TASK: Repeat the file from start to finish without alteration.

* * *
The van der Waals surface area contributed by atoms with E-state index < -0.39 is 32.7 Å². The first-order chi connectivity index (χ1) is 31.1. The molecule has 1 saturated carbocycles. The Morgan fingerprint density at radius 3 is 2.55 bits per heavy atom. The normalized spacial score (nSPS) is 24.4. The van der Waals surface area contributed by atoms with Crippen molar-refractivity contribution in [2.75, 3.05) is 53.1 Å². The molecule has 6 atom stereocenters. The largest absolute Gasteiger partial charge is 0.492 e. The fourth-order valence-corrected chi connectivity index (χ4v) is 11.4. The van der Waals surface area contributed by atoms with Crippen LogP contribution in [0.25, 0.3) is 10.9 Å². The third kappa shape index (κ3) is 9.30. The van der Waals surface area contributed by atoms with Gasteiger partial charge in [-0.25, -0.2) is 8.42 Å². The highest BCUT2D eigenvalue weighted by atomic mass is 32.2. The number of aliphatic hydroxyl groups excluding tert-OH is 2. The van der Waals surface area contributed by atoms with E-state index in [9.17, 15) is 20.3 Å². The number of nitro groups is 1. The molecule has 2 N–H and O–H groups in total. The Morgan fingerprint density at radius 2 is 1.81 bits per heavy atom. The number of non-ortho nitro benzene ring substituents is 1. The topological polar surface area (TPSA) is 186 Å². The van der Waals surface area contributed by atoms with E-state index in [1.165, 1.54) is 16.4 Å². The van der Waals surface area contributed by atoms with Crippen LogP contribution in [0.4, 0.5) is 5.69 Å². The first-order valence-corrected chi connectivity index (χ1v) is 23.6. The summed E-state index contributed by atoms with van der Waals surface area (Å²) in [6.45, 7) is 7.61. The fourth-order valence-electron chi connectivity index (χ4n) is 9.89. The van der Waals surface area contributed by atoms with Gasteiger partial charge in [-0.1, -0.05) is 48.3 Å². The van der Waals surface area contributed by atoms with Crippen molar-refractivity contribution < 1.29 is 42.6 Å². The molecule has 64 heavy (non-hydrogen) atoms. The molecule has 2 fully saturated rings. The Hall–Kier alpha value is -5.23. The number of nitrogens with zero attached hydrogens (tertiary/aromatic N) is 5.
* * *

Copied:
The van der Waals surface area contributed by atoms with E-state index < -0.39 is 32.7 Å². The first-order chi connectivity index (χ1) is 31.1. The molecule has 1 saturated carbocycles. The Morgan fingerprint density at radius 3 is 2.55 bits per heavy atom. The normalized spacial score (nSPS) is 24.4. The van der Waals surface area contributed by atoms with Crippen molar-refractivity contribution in [2.75, 3.05) is 53.1 Å². The molecule has 6 atom stereocenters. The largest absolute Gasteiger partial charge is 0.492 e. The fourth-order valence-corrected chi connectivity index (χ4v) is 11.4. The van der Waals surface area contributed by atoms with Crippen LogP contribution in [0.25, 0.3) is 10.9 Å². The third kappa shape index (κ3) is 9.30. The van der Waals surface area contributed by atoms with Gasteiger partial charge in [-0.25, -0.2) is 8.42 Å². The highest BCUT2D eigenvalue weighted by atomic mass is 32.2. The number of aliphatic hydroxyl groups excluding tert-OH is 2. The van der Waals surface area contributed by atoms with E-state index in [9.17, 15) is 20.3 Å². The number of nitro groups is 1. The molecule has 2 N–H and O–H groups in total. The Morgan fingerprint density at radius 2 is 1.81 bits per heavy atom. The number of non-ortho nitro benzene ring substituents is 1. The topological polar surface area (TPSA) is 186 Å². The van der Waals surface area contributed by atoms with E-state index in [1.165, 1.54) is 16.4 Å². The van der Waals surface area contributed by atoms with Crippen LogP contribution in [0.4, 0.5) is 5.69 Å². The first-order valence-corrected chi connectivity index (χ1v) is 23.6. The summed E-state index contributed by atoms with van der Waals surface area (Å²) in [6.45, 7) is 7.61. The fourth-order valence-electron chi connectivity index (χ4n) is 9.89. The van der Waals surface area contributed by atoms with Gasteiger partial charge in [-0.1, -0.05) is 48.3 Å². The van der Waals surface area contributed by atoms with Crippen molar-refractivity contribution < 1.29 is 42.6 Å². The molecule has 64 heavy (non-hydrogen) atoms. The molecule has 2 fully saturated rings. The Hall–Kier alpha value is -5.23. The number of nitrogens with zero attached hydrogens (tertiary/aromatic N) is 5.